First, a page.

of BHA are salicylic acid (or related substances, such as salicylate,
sodium salicylate, and some natural material such as willow extract),
beta hydroxybutanoic acid, tropic acid, trethocanic acid, and on rare
occasions, citric acid. It is obvious that all the exfoliating agents can
act as a brightening factor for the skin.
Some useful ingredients such as brightening active factors have the
same function and can be used along with the other ingredients to
create a sense of satisfaction in the consumers. Some factors that
we mentioned above, such as vitamin C and E ,
AHA, and hydro-
quinone, are the gold standard in the United States for the treat-
ment of generalized facial hyperpigmentation.
It has been banned
in all the European countries (eg, France) because of the risk of can-
Azelaic acid, kojic acid, and retinoid family ingredients such as
tretinoin, adapalene, tazarotene, and isotretinoin are the most pre-
scribed lightening factors by physicians. The depigmentation activity
of azelaic acid is mediated by antiproliferative and cytotoxic effects
on the melanocytes. Its most frequent side effects include transient
erythema and cutaneous irritation, characterized by scaling, itching,
and burning, which generally resolve after 2‐4 weeks of applica-
Kojic acid acts as a free radical scavenger and antioxi-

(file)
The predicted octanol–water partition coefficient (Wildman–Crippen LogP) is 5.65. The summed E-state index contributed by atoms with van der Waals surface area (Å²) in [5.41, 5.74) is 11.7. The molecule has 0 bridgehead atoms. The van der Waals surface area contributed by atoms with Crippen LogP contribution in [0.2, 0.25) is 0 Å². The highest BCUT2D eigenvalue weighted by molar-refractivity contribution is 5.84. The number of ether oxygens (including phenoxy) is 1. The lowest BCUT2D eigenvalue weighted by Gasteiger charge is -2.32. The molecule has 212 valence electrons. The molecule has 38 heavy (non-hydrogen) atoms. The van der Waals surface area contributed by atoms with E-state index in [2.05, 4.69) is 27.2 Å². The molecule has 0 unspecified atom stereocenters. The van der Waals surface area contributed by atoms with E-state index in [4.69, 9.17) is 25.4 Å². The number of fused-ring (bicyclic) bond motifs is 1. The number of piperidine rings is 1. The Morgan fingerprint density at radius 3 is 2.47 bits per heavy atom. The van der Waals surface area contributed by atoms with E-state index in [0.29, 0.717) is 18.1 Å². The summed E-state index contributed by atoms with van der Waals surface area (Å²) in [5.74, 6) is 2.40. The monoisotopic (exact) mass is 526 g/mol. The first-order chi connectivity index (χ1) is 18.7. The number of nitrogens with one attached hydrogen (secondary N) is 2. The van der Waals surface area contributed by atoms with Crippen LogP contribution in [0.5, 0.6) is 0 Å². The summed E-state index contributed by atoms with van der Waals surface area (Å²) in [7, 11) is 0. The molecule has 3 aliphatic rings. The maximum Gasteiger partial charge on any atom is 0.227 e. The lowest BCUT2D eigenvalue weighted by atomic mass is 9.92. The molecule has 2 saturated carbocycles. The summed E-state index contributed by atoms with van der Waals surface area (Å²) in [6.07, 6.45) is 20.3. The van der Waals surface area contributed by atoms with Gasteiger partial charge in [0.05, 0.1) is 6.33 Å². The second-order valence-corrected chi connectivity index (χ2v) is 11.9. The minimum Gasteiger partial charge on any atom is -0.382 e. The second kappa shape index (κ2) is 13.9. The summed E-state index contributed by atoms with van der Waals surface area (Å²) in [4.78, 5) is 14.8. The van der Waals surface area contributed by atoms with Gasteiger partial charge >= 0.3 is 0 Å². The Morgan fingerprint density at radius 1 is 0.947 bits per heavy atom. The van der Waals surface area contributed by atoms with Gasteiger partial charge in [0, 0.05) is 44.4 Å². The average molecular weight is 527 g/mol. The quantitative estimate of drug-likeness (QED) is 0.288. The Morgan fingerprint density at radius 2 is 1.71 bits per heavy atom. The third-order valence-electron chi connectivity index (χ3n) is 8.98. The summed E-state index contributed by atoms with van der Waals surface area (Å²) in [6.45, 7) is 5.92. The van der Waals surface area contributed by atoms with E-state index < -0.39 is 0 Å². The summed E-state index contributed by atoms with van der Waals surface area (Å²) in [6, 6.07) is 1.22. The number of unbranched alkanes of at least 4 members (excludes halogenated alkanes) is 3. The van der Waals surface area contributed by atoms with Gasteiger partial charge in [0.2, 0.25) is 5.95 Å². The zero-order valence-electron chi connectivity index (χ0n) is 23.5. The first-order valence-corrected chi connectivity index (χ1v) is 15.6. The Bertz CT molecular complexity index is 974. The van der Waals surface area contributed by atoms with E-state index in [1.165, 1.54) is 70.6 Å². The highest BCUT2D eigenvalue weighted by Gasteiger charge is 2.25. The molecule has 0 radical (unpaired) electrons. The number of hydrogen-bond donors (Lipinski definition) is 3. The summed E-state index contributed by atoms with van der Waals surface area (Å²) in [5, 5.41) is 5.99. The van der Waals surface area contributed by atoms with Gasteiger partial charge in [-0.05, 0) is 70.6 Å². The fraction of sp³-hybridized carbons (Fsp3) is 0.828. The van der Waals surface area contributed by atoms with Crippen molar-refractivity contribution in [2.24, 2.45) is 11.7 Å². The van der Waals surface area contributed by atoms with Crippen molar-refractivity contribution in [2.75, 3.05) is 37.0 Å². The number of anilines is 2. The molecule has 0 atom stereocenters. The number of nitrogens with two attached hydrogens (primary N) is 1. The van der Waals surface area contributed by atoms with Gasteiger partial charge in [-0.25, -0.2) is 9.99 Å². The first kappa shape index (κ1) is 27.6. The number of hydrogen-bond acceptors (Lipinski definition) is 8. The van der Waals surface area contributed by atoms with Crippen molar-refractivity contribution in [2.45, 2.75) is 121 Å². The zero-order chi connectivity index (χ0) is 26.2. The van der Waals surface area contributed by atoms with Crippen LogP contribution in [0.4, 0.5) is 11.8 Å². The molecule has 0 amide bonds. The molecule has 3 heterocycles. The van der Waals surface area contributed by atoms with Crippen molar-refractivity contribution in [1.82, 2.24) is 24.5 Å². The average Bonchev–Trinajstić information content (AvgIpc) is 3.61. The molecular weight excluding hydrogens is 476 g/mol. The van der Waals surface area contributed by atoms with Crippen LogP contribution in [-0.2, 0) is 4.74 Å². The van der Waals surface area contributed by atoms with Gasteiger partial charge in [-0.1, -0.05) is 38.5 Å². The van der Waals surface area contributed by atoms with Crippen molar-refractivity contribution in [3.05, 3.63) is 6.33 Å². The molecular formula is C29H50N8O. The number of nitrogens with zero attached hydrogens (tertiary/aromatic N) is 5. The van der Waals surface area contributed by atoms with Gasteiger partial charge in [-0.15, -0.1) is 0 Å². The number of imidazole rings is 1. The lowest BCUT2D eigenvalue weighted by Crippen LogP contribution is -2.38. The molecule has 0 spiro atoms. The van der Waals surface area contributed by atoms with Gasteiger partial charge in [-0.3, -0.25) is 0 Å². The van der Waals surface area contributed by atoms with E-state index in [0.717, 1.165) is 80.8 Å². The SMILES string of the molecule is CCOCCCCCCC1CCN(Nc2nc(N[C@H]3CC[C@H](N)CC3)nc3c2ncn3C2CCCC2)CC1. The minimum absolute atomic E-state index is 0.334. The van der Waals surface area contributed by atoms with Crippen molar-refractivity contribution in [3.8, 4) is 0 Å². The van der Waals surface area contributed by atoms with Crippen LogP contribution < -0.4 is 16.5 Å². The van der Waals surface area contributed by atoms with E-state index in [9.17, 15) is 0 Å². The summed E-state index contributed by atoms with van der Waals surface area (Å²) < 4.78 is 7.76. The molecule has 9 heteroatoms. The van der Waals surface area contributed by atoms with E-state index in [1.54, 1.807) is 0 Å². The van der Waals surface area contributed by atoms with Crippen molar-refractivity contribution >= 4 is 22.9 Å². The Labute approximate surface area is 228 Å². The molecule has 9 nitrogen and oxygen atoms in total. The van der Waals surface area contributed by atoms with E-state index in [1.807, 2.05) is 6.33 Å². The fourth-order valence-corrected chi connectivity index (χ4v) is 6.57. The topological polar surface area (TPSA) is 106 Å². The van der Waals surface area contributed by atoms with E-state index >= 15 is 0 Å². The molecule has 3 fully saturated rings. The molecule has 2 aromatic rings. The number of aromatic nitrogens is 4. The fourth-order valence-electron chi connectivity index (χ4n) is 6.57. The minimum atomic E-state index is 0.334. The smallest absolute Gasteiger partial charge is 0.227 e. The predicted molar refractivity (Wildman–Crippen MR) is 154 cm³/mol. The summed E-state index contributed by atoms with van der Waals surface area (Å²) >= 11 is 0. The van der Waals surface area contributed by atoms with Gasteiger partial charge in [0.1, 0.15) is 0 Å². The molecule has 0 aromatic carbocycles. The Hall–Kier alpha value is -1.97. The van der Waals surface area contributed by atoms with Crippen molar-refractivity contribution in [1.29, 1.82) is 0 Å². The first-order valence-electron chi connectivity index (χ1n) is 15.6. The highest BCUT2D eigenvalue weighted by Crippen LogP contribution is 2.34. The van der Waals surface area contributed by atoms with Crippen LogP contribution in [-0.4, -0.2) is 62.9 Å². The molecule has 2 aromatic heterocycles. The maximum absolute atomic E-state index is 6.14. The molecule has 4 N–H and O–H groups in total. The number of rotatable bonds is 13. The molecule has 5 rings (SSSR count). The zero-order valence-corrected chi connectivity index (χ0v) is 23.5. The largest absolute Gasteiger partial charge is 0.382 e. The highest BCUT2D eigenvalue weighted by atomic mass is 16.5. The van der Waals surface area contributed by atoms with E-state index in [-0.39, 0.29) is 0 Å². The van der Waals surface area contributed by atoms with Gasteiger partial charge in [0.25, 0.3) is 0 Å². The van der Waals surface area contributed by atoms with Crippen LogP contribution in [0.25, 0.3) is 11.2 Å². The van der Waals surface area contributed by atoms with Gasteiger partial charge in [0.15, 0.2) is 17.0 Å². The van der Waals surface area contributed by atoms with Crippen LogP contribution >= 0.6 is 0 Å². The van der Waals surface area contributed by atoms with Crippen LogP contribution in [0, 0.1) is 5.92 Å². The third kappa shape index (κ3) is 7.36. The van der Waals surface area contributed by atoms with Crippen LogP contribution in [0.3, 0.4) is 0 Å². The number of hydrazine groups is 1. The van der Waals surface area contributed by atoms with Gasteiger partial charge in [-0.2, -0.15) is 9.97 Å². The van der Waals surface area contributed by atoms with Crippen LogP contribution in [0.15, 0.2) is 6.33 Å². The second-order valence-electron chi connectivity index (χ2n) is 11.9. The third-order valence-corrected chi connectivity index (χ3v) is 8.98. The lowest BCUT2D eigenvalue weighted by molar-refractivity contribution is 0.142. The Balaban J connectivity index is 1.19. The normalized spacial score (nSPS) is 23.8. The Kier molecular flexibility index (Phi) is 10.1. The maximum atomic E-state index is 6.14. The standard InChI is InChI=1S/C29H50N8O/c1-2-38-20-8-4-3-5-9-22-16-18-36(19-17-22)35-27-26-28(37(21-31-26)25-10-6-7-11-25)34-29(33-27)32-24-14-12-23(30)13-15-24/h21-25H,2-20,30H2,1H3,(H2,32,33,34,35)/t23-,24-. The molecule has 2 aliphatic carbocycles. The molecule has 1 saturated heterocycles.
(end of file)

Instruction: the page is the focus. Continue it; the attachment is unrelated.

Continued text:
dant, and it decreases the melanin content in melanocytes by
inhibiting the conversion of melanin precursor to melanin.
NILFOROUSHZADEH ET AL.
acid had been found to cause allergic reactions, and it showed only
modest effectiveness in clinical trials. Multiple clinical studies have
demonstrated its increased sensitizing potential. Also, it is associated
with contact dermatitis and erythema.
Retinoid family demon-
strates anti‐inflammatory properties and acceleration of epidermal
They can disperse the keratinocyte pigmented gran-
ules. The most common adverse effects include burning, stinging,
erythema, dryness, desquamation, and scaling. Although the adverse
effects are reversible, retinoid dermatitis may itself lead to postin-
flammatory hyperpigmentation, especially in dark‐skinned individu-
Despite what has been described above, a majority in the
cosmetic industry prefer using vitamin (Niacinamide [B3] in SK‐II
Brightening Source Derm Revival Mask) or a natural source of
brightening agent such as clay (Mineral clay firming mask; St Ives
Co. Ltd) and Galactomyces Ferment Extract (SK‐II Facial Treatment
Masks), a genus of fungi that improves the human skin keratiniza-
tion, pores, sebum excretion, brightness, and acne.
Moisturizers contain <5% lipid ingredients namely hydrator, humec-
tants, glycerin (evo
, Hydrator moisture mask), lecithin, and propy-
lene glycol that have hydrophilic side and lipophilic to attach on the
skin and draw water into the outer layer of skin.
Also, AHAs such
as glycolic acid, hyaluronic acid, sodium hyaluronate, sorbitol, lactic,
citric, and allantoin are used along with a hydrator in facial masks
which helps the dead skin cells shed off, helps the skin keep in more
water, and leaves the skin feeling smoother and softer. According to
, a manufacturer of antiaging skin care products,
erin helps to maintain the skin's water balance on an intercellular